Fashion Road Trip!
This summer, you could embark on a road trip with the same tired goals, such as “see the majestic Grand Canyon” or “get across state lines.” Or, you could give your summer itinerary some panache by visiting these five fashion museums, which exhibit everything from vintage Balenciaga to John McClane’s blood-stained undershirt. Our journey begins—where else?—in New York City.
1. Anna Wintour Costume Center at the Metropolitan Museum of Art | New York City
For decades the Met’s Costume Institute Gala has been a stage for fashion-forward celebs to debut bold new looks (witness this mohawk headpiece Sarah Jessica Parker wore for 2013’s PUNK: Chaos to Couture event). But on May 8 the museum began a new chapter, unveiling renovated galleries and a new name that honors Vogue’s iconoclastic editor-in-chief, who’s served as a frequent board co-chair.
This makes now a great time to visit, especially since the collection—which includes upwards of 35,000 pieces from five continents and seven centuries—can’t be displayed year-round due to the fragility of the textiles. Another reason to go now: special exhibit Charles James: Beyond Fashion, featuring 65 of the 20th-century couturier’s most extraordinary gowns, only runs through August 10.
2. Kent State University Museum | Kent, Ohio
Though tucked away in a corner of Northeast Ohio, KSU’s museum owes its existence to Hollywood. In 1981, costume designer Shannon Rodgers, a veteran of Cecil B. DeMille’s 1934 Cleopatra, donated more than 4,000 period costumes and accessories in order to create an archival extension of KSU’s esteemed Fashion Design and Merchandising School.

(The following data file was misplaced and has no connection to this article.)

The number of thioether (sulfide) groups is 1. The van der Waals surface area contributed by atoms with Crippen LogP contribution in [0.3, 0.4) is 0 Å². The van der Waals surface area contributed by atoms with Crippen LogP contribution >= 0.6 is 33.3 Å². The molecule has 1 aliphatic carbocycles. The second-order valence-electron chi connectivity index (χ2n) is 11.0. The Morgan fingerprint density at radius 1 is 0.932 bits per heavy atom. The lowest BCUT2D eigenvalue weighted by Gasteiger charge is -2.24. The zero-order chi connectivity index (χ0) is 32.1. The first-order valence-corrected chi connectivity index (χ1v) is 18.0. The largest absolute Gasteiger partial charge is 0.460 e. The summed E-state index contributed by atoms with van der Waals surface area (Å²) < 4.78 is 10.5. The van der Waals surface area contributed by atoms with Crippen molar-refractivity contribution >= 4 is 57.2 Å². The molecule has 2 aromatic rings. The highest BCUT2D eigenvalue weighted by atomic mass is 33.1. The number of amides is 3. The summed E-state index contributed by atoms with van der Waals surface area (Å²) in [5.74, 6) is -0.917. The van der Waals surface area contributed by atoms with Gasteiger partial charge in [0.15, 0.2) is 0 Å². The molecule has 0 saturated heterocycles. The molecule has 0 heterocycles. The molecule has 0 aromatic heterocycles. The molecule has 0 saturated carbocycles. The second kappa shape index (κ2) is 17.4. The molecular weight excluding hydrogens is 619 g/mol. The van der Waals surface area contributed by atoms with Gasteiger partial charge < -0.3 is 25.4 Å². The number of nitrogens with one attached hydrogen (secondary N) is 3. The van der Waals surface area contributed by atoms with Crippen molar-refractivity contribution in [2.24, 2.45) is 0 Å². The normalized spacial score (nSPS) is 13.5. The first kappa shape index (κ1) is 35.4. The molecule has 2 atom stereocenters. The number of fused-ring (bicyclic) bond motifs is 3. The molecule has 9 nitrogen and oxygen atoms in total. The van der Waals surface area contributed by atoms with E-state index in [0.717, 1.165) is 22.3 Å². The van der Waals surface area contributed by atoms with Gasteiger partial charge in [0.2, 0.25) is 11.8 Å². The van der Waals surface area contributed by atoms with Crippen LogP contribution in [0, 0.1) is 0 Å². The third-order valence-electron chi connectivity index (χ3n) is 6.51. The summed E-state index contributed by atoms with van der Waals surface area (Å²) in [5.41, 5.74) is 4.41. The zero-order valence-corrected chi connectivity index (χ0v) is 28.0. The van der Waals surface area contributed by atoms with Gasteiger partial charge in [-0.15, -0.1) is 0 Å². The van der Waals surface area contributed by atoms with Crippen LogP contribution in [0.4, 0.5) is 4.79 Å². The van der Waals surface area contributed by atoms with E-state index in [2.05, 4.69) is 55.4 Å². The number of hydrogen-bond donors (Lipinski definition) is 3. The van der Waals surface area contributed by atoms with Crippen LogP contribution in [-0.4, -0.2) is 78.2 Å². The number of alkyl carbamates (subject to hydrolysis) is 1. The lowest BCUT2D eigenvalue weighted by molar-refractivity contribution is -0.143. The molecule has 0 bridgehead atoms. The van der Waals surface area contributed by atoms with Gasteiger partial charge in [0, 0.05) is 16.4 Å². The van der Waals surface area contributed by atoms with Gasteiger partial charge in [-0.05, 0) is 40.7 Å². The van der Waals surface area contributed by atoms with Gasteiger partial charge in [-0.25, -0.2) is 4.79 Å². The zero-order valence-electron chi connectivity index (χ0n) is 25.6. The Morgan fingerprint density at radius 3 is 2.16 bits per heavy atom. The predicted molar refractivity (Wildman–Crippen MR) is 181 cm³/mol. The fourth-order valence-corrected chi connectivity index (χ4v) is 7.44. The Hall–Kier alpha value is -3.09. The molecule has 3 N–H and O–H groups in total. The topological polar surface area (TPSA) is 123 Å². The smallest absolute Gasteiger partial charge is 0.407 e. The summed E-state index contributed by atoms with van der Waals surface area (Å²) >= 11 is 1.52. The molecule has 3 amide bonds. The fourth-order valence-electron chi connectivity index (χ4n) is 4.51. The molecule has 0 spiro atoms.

But the museum’s eight galleries examine far more than costume design. Two exhibits this summer include The Great War: Women and Fashion in a World at War (opening July 24), a retrospective of World War I–era style, and Shifting Paradigms: Fashion + Technology (through August 31), which explores futuristic design techniques such as 3D printing.
3. Textile and Fashion Arts Collection at the Indianapolis Museum of Art | Indianapolis
Not only will this museum make you fawn over a dream wardrobe you’ll never get to wear (including vintage pieces from Dior, Balenciaga, Gaultier, and Chanel), but it’ll also get you drooling over furniture you’ll never get to sit on. That’s because the collection is a broad overview of all kinds of textiles. Numbering among its more than 7,000 pieces are Japanese upholstered chairs, African embroideries, and the world’s largest collection of Baluchi rugs and weavings (76!).
4. Leila’s Hair Museum | Independence, Missouri
Feeling a little off from all the Funyuns you’ve eaten on this trip? Embrace that weirdness with a stop at Leila’s Hair Museum, where you can view a former hairdresser’s collection of art made of—yup—hair. This destination lacks the majesty of the other locales (it’s a fluorescent-lit former office building), but that’s not to say it doesn’t have a touch of glamour: a collection of celebrity hair includes strands snipped from Michael Jackson and Marilyn Monroe. Most of the museum’s other pieces are more than 100 years old, focusing on the popular Victorian tradition of weaving hair into jewelry, wreaths, and even paintings.
5. Hollywood Costume Exhibit at the Phoenix Art Museum | Phoenix
It’s the end of the line. You’re exhausted. Only one man can help you get your mojo back: Mr. Austin Powers. View his blue velvet suit alongside more than 100 other costumes from films such as Fight Club, Titanic, American Hustle, Star Wars, and Harry Potter and the Half-Blood Prince at this exhibit, which runs through July 6.
A big part of the fun is the presentation. Instead of heads, the mannequins feature small flat-screens that play footage of each character’s face on a loop. And many mannequins strike familiar poses: Spider-Man climbs down the wall, and Kill Bill’s the Bride dives through the air with her Hattori Hanzō sword (oh yeah, there are props, too). You can also watch movie clips and listen to interviews with actors, costume designers, and directors.
Visit Groupon to find other Chicago museums to check out.
Illustration: Jennifer Jackson, Groupon